Senate Minority Leader Howard H. Baker Jr. (R-Tenn.) said yesterday that Congress "will go down the tube" if it decides to "sit back and wait for 'justice to take its course' in connection with the videotaping of eight of its member while they allegedly were agreeing to swap political influence for money.

"I don't think country will wait that long," the candidate for the Republican presidential nomination said on "Issues and Answers" (Abc, WJLA). He added:

" i think the leadership of the Congress should sit down together and say, 'Look, this is as bad as anything that's been alleged against Congress since Teapot Dome' [a scandal in the Harding administration nearly 60 years ago].

"We have a precedent of doing an honorable and thorough job on Watergate, and now let's figure out how we're going to do it now, today."

At the Justice Department's request, the House and Senate ethics committees have agreed to put off formal inquires of their own while the FBI and the department complete their so-called "sting" or Abscam, for Arab scam, investigations and any criminal proceedings that may result.

Questioning the committees' delay, Baker said that a special select committee in the House and another in the Senate, or a House-Senate committee, should be set up. The mission would be to look into the allegations that have resulted from "leaks" to the press and to get from the department whatever information is available, Baker said.

In addition, the special committees or committee should "examine the interrelationship between the right of an individual citizen in a legal proceeding, and the responsibility of the Congress, on the other side, to monitor and discipline its own members," Baker continued.

"It is as important to reassure the country as it is to find the facts," Baker said. "I would like to see an institutionalized effort by the Congress to find out not only about the guilt or innocence from the moral standpoint of our membership, but to find out about the propriety of the acts of the Justice Department, and even the conduct of the news media in that connection."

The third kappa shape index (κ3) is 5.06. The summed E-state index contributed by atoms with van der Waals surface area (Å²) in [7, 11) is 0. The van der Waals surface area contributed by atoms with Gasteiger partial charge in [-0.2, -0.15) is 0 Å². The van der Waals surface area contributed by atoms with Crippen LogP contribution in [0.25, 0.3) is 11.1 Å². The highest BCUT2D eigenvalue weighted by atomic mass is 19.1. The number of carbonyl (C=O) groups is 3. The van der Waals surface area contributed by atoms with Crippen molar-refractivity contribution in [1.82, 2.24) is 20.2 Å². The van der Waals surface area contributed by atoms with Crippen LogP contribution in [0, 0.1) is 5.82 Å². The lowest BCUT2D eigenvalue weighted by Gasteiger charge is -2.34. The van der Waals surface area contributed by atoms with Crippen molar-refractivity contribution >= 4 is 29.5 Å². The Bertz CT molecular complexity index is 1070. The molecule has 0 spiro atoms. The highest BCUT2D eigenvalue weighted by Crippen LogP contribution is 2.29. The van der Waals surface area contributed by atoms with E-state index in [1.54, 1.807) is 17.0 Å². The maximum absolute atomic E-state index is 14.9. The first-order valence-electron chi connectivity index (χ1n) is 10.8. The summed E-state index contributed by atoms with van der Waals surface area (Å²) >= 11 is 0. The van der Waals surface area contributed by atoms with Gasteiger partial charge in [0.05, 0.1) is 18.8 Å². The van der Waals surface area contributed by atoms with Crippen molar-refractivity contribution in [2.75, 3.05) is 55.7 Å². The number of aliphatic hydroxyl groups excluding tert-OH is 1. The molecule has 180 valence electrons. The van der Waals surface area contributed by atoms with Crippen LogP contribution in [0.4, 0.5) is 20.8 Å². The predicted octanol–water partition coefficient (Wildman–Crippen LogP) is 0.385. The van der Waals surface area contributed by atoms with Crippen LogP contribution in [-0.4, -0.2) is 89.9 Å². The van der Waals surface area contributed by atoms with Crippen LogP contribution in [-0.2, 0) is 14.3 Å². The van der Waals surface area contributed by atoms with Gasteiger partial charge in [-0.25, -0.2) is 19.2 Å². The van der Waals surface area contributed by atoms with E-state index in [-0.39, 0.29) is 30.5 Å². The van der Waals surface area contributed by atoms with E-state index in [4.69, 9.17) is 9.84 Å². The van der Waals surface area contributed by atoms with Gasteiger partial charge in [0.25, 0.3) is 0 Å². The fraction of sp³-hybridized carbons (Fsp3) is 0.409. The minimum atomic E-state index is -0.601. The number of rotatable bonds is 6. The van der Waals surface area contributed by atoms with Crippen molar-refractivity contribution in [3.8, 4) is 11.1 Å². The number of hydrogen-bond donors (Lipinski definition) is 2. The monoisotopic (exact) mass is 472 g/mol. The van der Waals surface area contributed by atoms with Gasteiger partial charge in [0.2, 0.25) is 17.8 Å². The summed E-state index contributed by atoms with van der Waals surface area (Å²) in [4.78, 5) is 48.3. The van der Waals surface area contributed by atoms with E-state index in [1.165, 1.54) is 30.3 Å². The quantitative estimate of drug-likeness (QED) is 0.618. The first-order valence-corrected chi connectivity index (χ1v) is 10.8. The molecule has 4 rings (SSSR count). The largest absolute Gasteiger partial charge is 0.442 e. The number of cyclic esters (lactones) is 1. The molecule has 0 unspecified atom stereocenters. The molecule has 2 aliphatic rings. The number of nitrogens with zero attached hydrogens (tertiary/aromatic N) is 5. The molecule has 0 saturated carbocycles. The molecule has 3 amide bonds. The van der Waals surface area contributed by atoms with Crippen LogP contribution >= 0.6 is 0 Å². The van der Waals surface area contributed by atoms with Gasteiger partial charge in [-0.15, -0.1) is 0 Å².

"Do you think they should subpoena the evidence?" Baker was asked: "No," he replied. The response raised a question as to just what congressional investigators would work with.

Baker's opposite number, Senate Majority Leader Robert C. Byrd (D-W. Va.), was asked on "Meet the Press" (NBC, WRC) if he had been "shocked" by the revelations. "Yes, I was," he replied.

While urging that nothing be done that might interfere with the judicial process, Byrd said he was not saying that congressional hearings should not be held right away. The department and the ethics committees have "separate and distinct responsibilities," he said.

Sen. William Proxmire (D-Wis.), appearing on "Face the Nation" (Cbs, WDVM), said that any congressman or senator who accepts a bribe "should be kicked out of Congress promptly, without any question."

At the same time, he said, legislators whose names have been mentioned have been "outrageously and unfairly treated." He mentioned Sen. Harrison A. Williams Jr. (D-N.J.) as a legislator who has had "a lifetime of honesty and probity," but who "may well have been very badly ruined by this kind of an attack with no opportunity to respond."

Baker said that a number of persons have asked him how they could support a candidate who comes from Congress.

"You know," he said, "there is a searing sore right in my gut because I believe in the Congress, and I know it to be made up of honorable people, men and women, but this thing has had a devastating effect on Congress."

In other developments in FBI "sting" cases yesterday:

Mario T. Noto, the former deputy commissioner of the Immigration and Naturalization Service who is under investigation for allegedly trying to aid a reputed organized crime chief with his immigration problems, said through his attorney that he has done "absolutely nothing wrong."

Attorney Myles J. Ambrose said Noto was interviewed by FBI agents Saturday and cooperated by answering their questions. But he declined to comment further "in view of the widespread prejudical publicity."

The Washington Post reported yesterday that Noto was being investigated because of allegations that he had tried to help Carlos Marcello, the reputed Mafia boss of New Orleans.

A spokesman for the Prudential Insurance Co. said his company had not given the FBI permission to have undercover agents pose as Prudential salesmen in an undercover "sting" operation that has produced bribery allegations about two former Lousiana candidates for governor and the speaker of the House in Texas.

A law enforcement source close to the investigation noted, however, that a Prudentail official had agreed to say the firm was underwriting policies from the FBI's dummy insurance company in case anyone got suspicious. None of the targets of the inquiry was curious enough to question the undercover men, he added.

More than a dozen Louisiana officials, including Gov. Edwin Edwards and Lt. Gov. Jimmy Fitzmorris, said they have been subpoenaed to appear before a grand jury in New Orleans Tuesday. Fitzmorris is alleged to have taken a $10,000 bribe from an undercover operative in connection with a promise on a state insurance contract Fitzmorris has denied the allegation.